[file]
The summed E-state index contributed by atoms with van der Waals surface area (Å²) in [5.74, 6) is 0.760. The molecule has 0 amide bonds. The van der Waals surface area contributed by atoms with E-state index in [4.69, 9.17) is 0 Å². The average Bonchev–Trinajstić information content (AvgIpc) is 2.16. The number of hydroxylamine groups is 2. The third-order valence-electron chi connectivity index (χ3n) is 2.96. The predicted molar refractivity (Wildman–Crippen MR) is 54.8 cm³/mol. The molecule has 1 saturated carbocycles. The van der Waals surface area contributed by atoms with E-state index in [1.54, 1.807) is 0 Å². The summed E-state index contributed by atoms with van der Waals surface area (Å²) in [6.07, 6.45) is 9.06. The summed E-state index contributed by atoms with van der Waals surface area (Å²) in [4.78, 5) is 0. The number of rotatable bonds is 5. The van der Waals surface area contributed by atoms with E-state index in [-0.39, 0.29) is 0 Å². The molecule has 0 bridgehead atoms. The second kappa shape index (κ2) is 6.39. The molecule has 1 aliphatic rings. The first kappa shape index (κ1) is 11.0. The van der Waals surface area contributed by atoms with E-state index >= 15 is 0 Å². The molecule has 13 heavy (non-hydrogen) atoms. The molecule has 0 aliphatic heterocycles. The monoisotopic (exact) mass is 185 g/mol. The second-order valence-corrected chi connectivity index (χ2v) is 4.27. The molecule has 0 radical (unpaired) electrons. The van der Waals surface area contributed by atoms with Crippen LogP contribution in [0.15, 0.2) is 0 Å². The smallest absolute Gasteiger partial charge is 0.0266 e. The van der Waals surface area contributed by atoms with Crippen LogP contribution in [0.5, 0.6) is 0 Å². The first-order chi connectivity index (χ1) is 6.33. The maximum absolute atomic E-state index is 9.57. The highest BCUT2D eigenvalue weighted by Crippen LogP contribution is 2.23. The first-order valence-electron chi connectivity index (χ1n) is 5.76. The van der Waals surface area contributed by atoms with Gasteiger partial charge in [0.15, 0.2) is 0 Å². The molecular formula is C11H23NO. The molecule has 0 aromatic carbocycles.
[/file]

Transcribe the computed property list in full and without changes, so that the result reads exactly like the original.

The summed E-state index contributed by atoms with van der Waals surface area (Å²) in [5.74, 6) is 0.760. The molecule has 0 amide bonds. The van der Waals surface area contributed by atoms with E-state index in [4.69, 9.17) is 0 Å². The average Bonchev–Trinajstić information content (AvgIpc) is 2.16. The number of hydroxylamine groups is 2. The third-order valence-electron chi connectivity index (χ3n) is 2.96. The predicted molar refractivity (Wildman–Crippen MR) is 54.8 cm³/mol. The molecule has 1 saturated carbocycles. The van der Waals surface area contributed by atoms with E-state index in [1.54, 1.807) is 0 Å². The summed E-state index contributed by atoms with van der Waals surface area (Å²) in [6.07, 6.45) is 9.06. The summed E-state index contributed by atoms with van der Waals surface area (Å²) in [4.78, 5) is 0. The number of rotatable bonds is 5. The van der Waals surface area contributed by atoms with E-state index in [-0.39, 0.29) is 0 Å². The molecule has 0 bridgehead atoms. The second kappa shape index (κ2) is 6.39. The molecule has 1 aliphatic rings. The first kappa shape index (κ1) is 11.0. The van der Waals surface area contributed by atoms with E-state index >= 15 is 0 Å². The molecule has 13 heavy (non-hydrogen) atoms. The molecule has 0 aliphatic heterocycles. The monoisotopic (exact) mass is 185 g/mol. The second-order valence-corrected chi connectivity index (χ2v) is 4.27. The molecule has 0 radical (unpaired) electrons. The van der Waals surface area contributed by atoms with Crippen LogP contribution in [0.15, 0.2) is 0 Å². The smallest absolute Gasteiger partial charge is 0.0266 e. The van der Waals surface area contributed by atoms with Crippen LogP contribution in [0.5, 0.6) is 0 Å². The first-order chi connectivity index (χ1) is 6.33. The maximum absolute atomic E-state index is 9.57. The highest BCUT2D eigenvalue weighted by Crippen LogP contribution is 2.23. The first-order valence-electron chi connectivity index (χ1n) is 5.76. The van der Waals surface area contributed by atoms with Gasteiger partial charge in [0.15, 0.2) is 0 Å². The molecular formula is C11H23NO. The molecule has 0 aromatic carbocycles.